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  4. Michael Brearley (2013). Rivalry in Cricket and Beyond: Healthy or Unhealthy? Royal Institute of Philosophy Supplement 73:159-173.
    What is the point of sport? For those to whom sport doesn't appeal, it seems futile, pointless. Yet a small child takes pleasure in his or her bodily capacities and adroitness. Gradually the child achieves a measure of physical coordination and mastery. Walking, jumping, dancing, catching, kicking, hitting, climbing, being in water, using an implement as a bat or racquet – all these offer a sense of achievement and satisfaction. Sport it seems to me is an extension of such activities.
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  5. Timothy Chappell (2013). Glory in Sport (and Elsewhere). Royal Institute of Philosophy Supplement 73:99-128.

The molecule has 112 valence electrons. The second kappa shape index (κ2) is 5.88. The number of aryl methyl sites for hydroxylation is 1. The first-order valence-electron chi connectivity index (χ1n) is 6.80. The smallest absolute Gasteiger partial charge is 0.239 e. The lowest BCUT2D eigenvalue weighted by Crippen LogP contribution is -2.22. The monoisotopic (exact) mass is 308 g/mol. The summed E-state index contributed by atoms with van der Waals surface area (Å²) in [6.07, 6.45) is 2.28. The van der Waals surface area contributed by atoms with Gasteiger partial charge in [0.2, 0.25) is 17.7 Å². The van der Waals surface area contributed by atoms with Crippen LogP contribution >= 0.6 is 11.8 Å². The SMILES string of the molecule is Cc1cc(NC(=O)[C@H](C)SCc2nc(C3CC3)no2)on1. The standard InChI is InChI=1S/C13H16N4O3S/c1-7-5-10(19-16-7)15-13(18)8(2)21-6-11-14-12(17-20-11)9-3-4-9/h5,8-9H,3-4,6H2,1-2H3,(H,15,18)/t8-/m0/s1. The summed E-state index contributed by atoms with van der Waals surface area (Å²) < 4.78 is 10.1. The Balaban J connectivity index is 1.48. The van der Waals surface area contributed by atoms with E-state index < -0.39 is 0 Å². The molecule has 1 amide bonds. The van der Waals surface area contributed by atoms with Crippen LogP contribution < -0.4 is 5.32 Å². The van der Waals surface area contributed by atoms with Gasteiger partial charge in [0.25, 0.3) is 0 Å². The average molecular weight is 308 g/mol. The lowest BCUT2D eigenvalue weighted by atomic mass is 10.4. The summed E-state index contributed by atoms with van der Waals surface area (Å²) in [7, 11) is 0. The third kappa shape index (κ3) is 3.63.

There is a gap between what we think about ethics, and what we think we think about ethics. This gap appears when elements of our ethical reflection and our moral theories contradict each other, or otherwise come into logical tension. It also appears when something that is important in our ethical reflection is sidelined, or simply ignored, in our moral theories. The gap appears in both ways with an ethical idea that I shall label glory . This paper's exploration of (...)
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  6. Philip A. Ebert & Robertson (2013). A Plea for Risk. Royal Institute of Philosophy Supplement 73:45-64.
    Mountaineering is a dangerous activity. For many mountaineers, part of its very attraction is the risk, the thrill of danger. Yet mountaineers are often regarded as reckless or even irresponsible for risking their lives. In this paper, we offer a defence of risk-taking in mountaineering. Our discussion is organised around the fact that mountaineers and non-mountaineers often disagree about how risky mountaineering really is. We hope to cast some light on the nature of this disagreement – and to argue that (...)